The first shotgun blast came through the kitchen window of Greg and Pamela Kandt's house at 10:43 p.m. Tuesday, June 21.

"We both knew instantly what it was and who it was," Pamela said Monday. "I didn't have to think about it."

They were in bed, watching television with 16-month-old Daphne, the daughter of their friend and tenant Adrienne Morstad who was in the basement. They had recently returned from the Crimson Dawn summer's eve celebration on Casper Mountain.

Meanwhile, next door neighbor Jeffrey Hyde fired his shotgun several more times into their kitchen before switching to a .22-caliber semi-automatic rifle.

For the next 45 minutes, they survived a rare and terrible experience.

For a long time after that, they will mourn the loss of their good friend whose rapid descent into apparent madness lead to his death that night.


Two years ago, Hyde moved into the little house next door to theirs in the 100 block of North Fenway Street.

The Kandts scored the suburban dream of a great neighbor.

Hyde removed whatever was in the back yard and planted rows and rows of tomatoes, potatoes, carrots and peppers. He loved to give away the produce to his neighbors and sell the rest at the summer farmer's market downtown. Hyde also raised chickens.

"We were all the beneficiaries of his garden," Pamela said.

Tom Morton, Townsquare Media
Tom Morton, Townsquare Media

"He made wonderful vegetable-chicken soup," she added.

At 50, oilfield work had carved Hyde lean and muscular.

He was frugal, but not so tight with his money that he could not pass up the opportunity to buy an antique horse-drawn buggy he displayed in his front yard.

Hyde was divorced and lived alone. He adored his two dogs.

He fit the type of a lot of Wyoming guys: single, somewhat reserved, somewhat serious, and a real hard worker who kept to himself.

Eventually, Hyde opened up to the Kandts and other neighbors.

Yet that hardworking, focused and frugal man began unraveling after he lost his job, the Kandts said.

"We're not sure of the time line, but six-eight weeks ago, maybe, his behavior altered significantly, and it got increasingly more alarming," Pamela said.

It started with "I'm busy" brush-offs, Greg said. Then a lot of F-bombs, "stay off my property," and irrational and angry conversations. Several weeks ago, police went to his house where he was outside yelling profanities.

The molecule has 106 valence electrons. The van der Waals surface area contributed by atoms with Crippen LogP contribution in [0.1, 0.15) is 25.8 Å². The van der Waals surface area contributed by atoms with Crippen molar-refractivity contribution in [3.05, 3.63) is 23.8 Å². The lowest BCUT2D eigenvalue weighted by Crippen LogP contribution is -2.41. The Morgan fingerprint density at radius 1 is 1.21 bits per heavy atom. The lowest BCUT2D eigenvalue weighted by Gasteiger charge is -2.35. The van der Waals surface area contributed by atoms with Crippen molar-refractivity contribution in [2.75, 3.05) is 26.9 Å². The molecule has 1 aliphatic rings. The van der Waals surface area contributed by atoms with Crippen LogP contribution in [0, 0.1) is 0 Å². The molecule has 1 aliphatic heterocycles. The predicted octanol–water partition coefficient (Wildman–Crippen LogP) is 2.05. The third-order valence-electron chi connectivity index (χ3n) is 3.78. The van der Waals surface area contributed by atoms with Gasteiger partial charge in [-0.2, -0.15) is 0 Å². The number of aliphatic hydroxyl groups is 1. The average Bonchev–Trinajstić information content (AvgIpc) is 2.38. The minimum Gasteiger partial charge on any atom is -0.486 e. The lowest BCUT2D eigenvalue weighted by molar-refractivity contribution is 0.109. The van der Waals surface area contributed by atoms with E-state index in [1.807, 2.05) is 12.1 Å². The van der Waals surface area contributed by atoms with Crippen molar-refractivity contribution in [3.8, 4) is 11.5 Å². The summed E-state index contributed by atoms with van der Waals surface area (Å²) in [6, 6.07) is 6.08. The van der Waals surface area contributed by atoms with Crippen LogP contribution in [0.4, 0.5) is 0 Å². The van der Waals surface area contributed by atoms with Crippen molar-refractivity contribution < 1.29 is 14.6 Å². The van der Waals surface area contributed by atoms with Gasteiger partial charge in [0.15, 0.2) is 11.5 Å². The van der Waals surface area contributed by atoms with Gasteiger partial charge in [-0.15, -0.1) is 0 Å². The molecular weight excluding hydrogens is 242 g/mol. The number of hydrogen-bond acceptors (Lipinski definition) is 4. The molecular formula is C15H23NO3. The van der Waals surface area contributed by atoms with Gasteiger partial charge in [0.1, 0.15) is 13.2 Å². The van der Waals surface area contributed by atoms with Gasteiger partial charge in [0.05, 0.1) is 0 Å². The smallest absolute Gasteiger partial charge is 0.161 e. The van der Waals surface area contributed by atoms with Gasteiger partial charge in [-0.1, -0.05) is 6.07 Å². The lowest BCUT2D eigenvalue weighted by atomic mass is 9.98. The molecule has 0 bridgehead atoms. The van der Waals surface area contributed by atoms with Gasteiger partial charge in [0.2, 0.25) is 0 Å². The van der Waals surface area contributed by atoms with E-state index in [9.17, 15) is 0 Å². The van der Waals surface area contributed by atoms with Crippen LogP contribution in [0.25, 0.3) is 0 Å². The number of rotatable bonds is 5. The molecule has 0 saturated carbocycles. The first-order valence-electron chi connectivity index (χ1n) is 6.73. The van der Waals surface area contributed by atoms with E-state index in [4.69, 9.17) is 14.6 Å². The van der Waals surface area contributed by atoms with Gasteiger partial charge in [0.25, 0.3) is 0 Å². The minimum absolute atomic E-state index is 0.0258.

Hyde posted "no trespassing" signs, and built a high fence around his back yard, but curiously not on the side next to the Kandts.

"He was just isolating himself," Greg said.

The Kandts won 't speculate about his medical history, Pamela said. "All we know is that something happened to our friend and he was no longer there."

In the few days before his last, Hyde quit taking his dog to the MacKenzie dog park on Bryan Stock Trail. He moved his garden tractor to his front yard perhaps for the same reason he built the fence -- to keep out imaginary people casing his house.

And the outdoorsy guy spent most of the day holed up inside his house other than to briefly water his garden. On the last day, Pamela noticed his dog wasn't outside.


The worsening situation bugged Greg enough that he dug out from storage his home-defense shotgun.

"I was concerned that his behavior might escalate, he said. "I never expected for him to start shooting at our house."

But after the first blast, they immediately hit the floor.

Greg crawled toward his shotgun and loaded it. Pamela called 911. Greg wriggled into the living room and assumed a prone position facing the door. Pamela put the sleeping Daphne under her. Greg tried to call Adrienne who was already downstairs with her mother, but dropped the phone because of the incoming bullets.

Tom Morton, Townsquare Media
Tom Morton, Townsquare Media